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Looking At The Value Of Kansas City Chiefs Players On Twitter

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One of these days we'll update our list of Kansas City Chiefs on Twitter because I think there are now a dozen or more players who have accounts. 

But the idea of an NFL player on Twitter could be concerning for some folks, like agents. They want their clients to be presented in the best light possible and Twitter is an easy to blow off some steam if you're frustrated. But once you get it out there, you can't take it back.

That's a hard lesson for some folks to learn (ask Larry Johnson). The agent for Chiefs draft pick QB Ricky Stanzi wrote a story on National Football Post this week regarding the use of Twitter and had this to say about Stanzi:

My client, Chief's rookie QB Ricky Stanzi, couldn't care less about social media. Even for his generation, he's a little different as he's just old school blue collar. He has no interest in doing so which is good because I'm certain that both GM Scott Pioli and head coach Todd Haley don't care for it. If he were into it, I would have advised him to shut it down after being selected by the Chiefs.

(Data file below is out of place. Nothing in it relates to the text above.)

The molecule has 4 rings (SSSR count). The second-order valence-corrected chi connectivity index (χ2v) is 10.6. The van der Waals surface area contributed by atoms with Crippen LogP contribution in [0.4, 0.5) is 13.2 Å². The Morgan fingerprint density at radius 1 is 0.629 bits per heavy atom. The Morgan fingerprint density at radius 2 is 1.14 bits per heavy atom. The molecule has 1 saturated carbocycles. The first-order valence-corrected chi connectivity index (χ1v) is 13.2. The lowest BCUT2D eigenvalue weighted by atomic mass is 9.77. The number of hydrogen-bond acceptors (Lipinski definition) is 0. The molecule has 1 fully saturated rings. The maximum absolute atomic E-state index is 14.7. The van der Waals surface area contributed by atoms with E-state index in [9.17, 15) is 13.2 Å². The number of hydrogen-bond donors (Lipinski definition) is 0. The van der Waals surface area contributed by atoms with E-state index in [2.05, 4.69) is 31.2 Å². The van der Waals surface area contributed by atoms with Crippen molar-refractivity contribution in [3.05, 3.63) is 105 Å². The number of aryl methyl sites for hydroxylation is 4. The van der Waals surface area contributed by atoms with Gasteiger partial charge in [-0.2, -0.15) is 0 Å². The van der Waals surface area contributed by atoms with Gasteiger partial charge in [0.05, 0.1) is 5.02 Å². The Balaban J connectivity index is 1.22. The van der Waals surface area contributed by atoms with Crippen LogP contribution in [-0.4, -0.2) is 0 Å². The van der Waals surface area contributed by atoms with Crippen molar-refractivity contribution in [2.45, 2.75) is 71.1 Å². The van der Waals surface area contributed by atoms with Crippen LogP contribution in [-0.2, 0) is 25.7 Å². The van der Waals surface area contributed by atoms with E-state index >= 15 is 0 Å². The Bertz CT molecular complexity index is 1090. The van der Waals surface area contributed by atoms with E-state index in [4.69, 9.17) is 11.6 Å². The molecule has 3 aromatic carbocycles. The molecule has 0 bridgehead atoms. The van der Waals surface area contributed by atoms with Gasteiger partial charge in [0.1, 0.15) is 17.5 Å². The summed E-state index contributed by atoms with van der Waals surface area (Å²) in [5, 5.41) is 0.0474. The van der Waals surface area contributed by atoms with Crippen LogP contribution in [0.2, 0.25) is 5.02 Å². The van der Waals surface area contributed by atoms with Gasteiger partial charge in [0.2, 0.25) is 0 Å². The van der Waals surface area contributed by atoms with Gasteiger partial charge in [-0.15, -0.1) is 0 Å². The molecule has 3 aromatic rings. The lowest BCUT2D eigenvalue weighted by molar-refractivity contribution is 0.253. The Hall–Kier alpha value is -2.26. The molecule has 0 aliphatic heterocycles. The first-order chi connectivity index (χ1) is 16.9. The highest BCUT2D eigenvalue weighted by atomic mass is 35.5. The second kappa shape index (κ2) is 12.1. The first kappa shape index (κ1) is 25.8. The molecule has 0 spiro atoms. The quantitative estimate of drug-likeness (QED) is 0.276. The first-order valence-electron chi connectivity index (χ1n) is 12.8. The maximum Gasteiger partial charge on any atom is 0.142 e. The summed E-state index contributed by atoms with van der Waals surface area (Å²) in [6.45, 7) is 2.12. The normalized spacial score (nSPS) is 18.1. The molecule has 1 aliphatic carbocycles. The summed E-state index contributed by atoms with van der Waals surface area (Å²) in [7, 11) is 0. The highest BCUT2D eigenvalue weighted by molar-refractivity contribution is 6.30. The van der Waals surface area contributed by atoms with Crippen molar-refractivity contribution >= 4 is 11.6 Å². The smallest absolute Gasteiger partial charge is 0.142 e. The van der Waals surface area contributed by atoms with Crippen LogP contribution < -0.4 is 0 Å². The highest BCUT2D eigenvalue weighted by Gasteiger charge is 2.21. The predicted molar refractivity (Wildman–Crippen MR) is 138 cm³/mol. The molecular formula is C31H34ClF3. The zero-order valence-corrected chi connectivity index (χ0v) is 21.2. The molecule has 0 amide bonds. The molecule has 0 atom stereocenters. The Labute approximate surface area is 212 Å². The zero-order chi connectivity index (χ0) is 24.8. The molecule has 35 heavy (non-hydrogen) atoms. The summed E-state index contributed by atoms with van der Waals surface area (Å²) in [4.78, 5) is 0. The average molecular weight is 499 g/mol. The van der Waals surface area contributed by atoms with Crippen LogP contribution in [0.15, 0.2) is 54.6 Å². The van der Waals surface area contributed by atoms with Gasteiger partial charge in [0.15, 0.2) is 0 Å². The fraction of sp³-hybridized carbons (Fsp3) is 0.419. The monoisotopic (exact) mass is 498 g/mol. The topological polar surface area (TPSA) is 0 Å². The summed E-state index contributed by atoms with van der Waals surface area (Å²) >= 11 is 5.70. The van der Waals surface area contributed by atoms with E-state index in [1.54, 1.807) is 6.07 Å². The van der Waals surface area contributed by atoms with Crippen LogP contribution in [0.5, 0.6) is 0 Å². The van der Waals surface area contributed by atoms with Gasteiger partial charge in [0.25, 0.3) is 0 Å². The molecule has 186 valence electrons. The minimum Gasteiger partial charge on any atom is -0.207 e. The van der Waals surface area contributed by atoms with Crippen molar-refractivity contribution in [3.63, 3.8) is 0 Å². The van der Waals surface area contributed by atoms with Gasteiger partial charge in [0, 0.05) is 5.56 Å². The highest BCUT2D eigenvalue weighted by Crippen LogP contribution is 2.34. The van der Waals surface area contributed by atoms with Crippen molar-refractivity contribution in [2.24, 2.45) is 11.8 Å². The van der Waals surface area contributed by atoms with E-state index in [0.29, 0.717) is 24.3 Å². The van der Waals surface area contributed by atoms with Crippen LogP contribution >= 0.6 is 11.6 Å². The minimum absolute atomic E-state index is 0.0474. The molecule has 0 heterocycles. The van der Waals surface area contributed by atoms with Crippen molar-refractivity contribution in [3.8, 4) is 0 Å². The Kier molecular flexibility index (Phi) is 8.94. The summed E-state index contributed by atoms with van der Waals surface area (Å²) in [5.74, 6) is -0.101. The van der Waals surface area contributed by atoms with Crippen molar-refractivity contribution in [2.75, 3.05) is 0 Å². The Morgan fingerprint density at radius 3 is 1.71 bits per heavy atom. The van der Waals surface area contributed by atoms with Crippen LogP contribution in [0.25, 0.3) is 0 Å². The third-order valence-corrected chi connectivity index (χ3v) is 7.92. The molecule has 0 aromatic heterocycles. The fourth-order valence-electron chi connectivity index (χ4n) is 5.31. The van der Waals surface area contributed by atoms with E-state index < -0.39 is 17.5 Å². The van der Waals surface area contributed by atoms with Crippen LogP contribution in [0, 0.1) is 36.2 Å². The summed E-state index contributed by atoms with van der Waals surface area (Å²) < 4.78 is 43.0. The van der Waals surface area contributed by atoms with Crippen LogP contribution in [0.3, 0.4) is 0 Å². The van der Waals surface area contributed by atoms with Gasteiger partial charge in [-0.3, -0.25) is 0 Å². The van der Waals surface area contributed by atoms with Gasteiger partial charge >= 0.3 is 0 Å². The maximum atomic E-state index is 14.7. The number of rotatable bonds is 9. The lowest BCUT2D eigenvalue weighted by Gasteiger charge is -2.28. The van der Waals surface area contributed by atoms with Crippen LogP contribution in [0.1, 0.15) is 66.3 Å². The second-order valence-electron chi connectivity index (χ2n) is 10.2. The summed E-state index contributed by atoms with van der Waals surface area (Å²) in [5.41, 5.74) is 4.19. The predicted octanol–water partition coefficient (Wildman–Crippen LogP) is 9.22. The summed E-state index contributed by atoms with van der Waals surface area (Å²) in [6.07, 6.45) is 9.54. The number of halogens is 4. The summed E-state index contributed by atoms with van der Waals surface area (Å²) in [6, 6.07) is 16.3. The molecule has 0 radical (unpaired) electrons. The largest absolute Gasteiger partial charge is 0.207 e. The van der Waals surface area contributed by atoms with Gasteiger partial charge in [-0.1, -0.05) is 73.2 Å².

He says some players could care less about Twitter, or not even know what it is, like another of his clients, TE Tony Moeaki

As a fan, I like the players on Twitter because it's their chance to interact with you unfiltered. Sometimes that's good and sometimes it's not. In the case of someone like Rudy Niswanger (@RudyNiswanger), I think it's very good. Rarely do we get the opportunity to voice our opinions directly to a player and have them respond in a professional, courteous manner. But if the player can't comprehend what this particular medium is all about then it's probably best to take your agent's advice and shut it down. 

Check out the full story at National Football Post. It's a good read.